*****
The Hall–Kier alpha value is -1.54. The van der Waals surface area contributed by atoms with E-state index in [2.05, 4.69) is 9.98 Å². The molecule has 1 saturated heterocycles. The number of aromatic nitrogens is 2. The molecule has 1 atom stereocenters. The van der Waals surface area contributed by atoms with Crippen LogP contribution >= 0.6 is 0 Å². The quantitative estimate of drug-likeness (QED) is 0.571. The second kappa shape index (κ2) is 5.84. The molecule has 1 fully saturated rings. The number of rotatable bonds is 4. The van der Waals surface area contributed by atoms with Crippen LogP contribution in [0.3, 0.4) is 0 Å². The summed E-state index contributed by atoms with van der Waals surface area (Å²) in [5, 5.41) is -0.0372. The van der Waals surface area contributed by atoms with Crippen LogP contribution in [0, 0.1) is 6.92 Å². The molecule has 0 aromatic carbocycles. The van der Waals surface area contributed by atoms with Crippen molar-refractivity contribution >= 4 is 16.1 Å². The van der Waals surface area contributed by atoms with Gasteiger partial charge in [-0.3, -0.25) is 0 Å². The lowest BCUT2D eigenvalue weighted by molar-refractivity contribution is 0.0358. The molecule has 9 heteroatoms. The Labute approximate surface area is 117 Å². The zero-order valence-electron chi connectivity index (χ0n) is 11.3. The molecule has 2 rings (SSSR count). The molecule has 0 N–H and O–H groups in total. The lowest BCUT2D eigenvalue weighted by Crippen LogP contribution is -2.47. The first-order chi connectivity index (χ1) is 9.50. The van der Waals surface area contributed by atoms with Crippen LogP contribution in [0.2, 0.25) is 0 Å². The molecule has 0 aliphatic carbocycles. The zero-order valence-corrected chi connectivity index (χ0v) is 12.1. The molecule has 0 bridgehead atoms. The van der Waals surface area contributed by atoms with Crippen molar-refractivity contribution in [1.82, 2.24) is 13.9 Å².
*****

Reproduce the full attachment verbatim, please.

The Hall–Kier alpha value is -1.54. The van der Waals surface area contributed by atoms with E-state index in [2.05, 4.69) is 9.98 Å². The molecule has 1 saturated heterocycles. The number of aromatic nitrogens is 2. The molecule has 1 atom stereocenters. The van der Waals surface area contributed by atoms with Crippen LogP contribution >= 0.6 is 0 Å². The quantitative estimate of drug-likeness (QED) is 0.571. The second kappa shape index (κ2) is 5.84. The molecule has 1 fully saturated rings. The number of rotatable bonds is 4. The van der Waals surface area contributed by atoms with Crippen LogP contribution in [0.3, 0.4) is 0 Å². The summed E-state index contributed by atoms with van der Waals surface area (Å²) in [5, 5.41) is -0.0372. The van der Waals surface area contributed by atoms with Crippen LogP contribution in [0, 0.1) is 6.92 Å². The molecule has 0 aromatic carbocycles. The van der Waals surface area contributed by atoms with Crippen molar-refractivity contribution >= 4 is 16.1 Å². The van der Waals surface area contributed by atoms with Gasteiger partial charge in [-0.3, -0.25) is 0 Å². The lowest BCUT2D eigenvalue weighted by molar-refractivity contribution is 0.0358. The molecule has 9 heteroatoms. The Labute approximate surface area is 117 Å². The zero-order valence-electron chi connectivity index (χ0n) is 11.3. The molecule has 2 rings (SSSR count). The molecule has 0 N–H and O–H groups in total. The lowest BCUT2D eigenvalue weighted by Crippen LogP contribution is -2.47. The first-order chi connectivity index (χ1) is 9.50. The van der Waals surface area contributed by atoms with Crippen LogP contribution in [0.2, 0.25) is 0 Å². The molecule has 0 aliphatic carbocycles. The zero-order valence-corrected chi connectivity index (χ0v) is 12.1. The molecule has 0 bridgehead atoms. The van der Waals surface area contributed by atoms with Crippen molar-refractivity contribution in [1.82, 2.24) is 13.9 Å².